Mountain Bikes. Many Sizes, Many Purposes. How Can You Choose Just One?
Earlier this month we talked about choosing a road bike, here are some questions to determine the best MTB for you!
Are you going to ride in the mountains?
Are you going to just ride on some dirt roads?
Do you just like the idea of a mountain bike and you're just going to ride on the street?
All of these things will determine which is the right mountain bike for you.
Let's start with the easiest of those.
You like the look and style of a mountain bike, but the reality is the most you will be doing with it is going on some dirt roads. At that point anything that we carry that is basic and looks like a mountain bike is going to be a good buy. It's still going to have a more dual purpose tire that will be knobby, but it will still roll smooth on the street.
That would be the first thing. Most of the time you will have 21 speeds, an aluminum frame, Shimano or SRAM components. Pretty basic. At this point you don't even need disc brakes. You can get a linear pull brake or a v-brake, and you'll be fine. It would be much better for you to get an upgrade in components than to opt for an upgrade to disc brakes at the entry level.
Take the 2013 Trek 8.2 Dual Sport for example. It's a go-anywhere machine that is road-bike fast, hybrid-bike capable and fun everywhere. It's lightweight aluminum frame and 63mm travel suspension fork so it floats over roads and paths. 21-speed Shimano Gears and safe, grippy brakes are at your disposal.
RELATED POST: READ ALL ABOUT THE TREK DUAL SPORT SERIES HERE
Or the 2013 Trek 3500 Disc! Trek's Silver Series aluminum frame makes for nimble handling, easyacceleration and quick climbing. 80mm travel suspension fork dispatches bumps with ease, grace, and confidence. Quick shifting 21-speed Shimano Drivetrain that will make easy work of the hills. Bontrager tires and disc brakes in all conditions and any weather.
Next, for the guy or girl that wants to do a little bit of mountain biking, but not to do extreme jumps or dropoffs. Maybe you just want to hit some local trails with your friends. One of the first features you'd look for is: an adjustable front fork. You want a front shock that has enough travel and enough adjustability to hit those bumps and take up the shock and abuse of hitting rocks and potholes and rain-ruts. The next thing would be looking into disc brakes. The more serious you get about riding, the better brakes you're going to need because of the dirt, mud and grime. You will need better stopping power in those dirty conditions and on steeper descents. You will probably still get an aluminum frame but will get an upgrade from 21 gears to 24(8 gears in the rear). Going up and down hills requires a little more precise shifting than just on flat ground. On this type of bike you can go mountain biking often and expect it to live up to the use or abuse on the trail.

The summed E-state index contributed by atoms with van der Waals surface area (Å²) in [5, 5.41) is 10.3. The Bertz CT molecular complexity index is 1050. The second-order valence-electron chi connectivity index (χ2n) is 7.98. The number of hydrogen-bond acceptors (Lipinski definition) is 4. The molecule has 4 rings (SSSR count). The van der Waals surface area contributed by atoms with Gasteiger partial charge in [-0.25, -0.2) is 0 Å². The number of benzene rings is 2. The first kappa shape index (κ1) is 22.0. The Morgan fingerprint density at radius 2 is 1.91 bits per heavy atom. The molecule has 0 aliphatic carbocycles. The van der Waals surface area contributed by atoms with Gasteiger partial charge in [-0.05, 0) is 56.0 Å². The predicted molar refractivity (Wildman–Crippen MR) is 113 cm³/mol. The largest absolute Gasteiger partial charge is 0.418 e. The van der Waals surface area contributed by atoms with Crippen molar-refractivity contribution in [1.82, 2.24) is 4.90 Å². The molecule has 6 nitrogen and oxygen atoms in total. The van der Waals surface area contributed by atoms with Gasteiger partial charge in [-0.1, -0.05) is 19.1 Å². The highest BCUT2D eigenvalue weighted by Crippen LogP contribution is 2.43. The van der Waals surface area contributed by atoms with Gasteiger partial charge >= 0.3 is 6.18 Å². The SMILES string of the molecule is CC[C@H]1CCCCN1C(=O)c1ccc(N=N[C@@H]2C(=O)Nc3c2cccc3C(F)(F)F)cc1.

A good example of this type of bike is The 2013 Trek 4300 Disc. It's perfect for this category because it has the Gold aluminum frame, and is plenty tough to hold its own in the durability department. It has been bumped up to a 100mm-travel SunTour suspension fork for control, easy pedaling 27-speed Shimano drivetrain, a plush seat, and versatile tires on dependable wheels. It aso comes with Hayes disc brakes.
The next level up means you have been riding the trails a bit and now you need a new bike. You're going mountain biking every weekend, hitting all the local trails and going to harsher conditions to ride. At that point you're going to be looking for something with longer travel on the front fork that will be larger in diameter. You may get many more features on the front fork, including lockout or damping control. The better the front fork, the better the bike will handle in adverse conditions. You may want to go to hydraulic disc brakes even rather than cable disc brakes, kind of like upgrading to power brakes on a car. The rims on the better quality bikes are double walled, and the spokes come out of a reinforced "eyelet" rather than just a hole in the rim. This makes them much stronger and better able to handle rougher terrain. At this point you may want to get that full suspension bike, whereas for a first time rider would want to stick to a hardtail.
Another consideration when purchasing a mountain bike would be whether to get 26" or 29" rims. This is completely based on preference. The larger diameter (29") wheel is gaining popularity amongst experienced and novice alike. Having 29" wheels allows for better traction due to a larger contact patch with the ground as well as the ability to roll over trail obstacles with more ease while maintaining momentum. The novice rider may find more confidence riding through technical terrain.
The trade-offs with bigger wheels are slower acceleration and increased weight due to the mass of the larger wheels and tires.
The last consideration is weight. When you are selecting a mountain bike for racing, it's important to keep the weight of the bike down. Mountain biking at a higher level requires riding up and down hills of all sizes, over obstacles with frequent braking and acceleration. The lighter your bike, the easier it is to accomplish these feats. Never sacrifice strength and durability for weight.
Remember that you can always come in and demo a bike to find out what works for you. We have a lot of options and sometimes you just need to sit on different bikes to figure it out.
Another great bike not listed here is the 2013 Trek Mamba 29er. Learn all about it here.
We are Bikeworks, located at 500 Main St. in Harleysville, PA. If you come by the shop we can discuss your needs and plans for your mountain bike and let you test the one that catches your eye.
Or, you can give us a call at: (215) 513-7550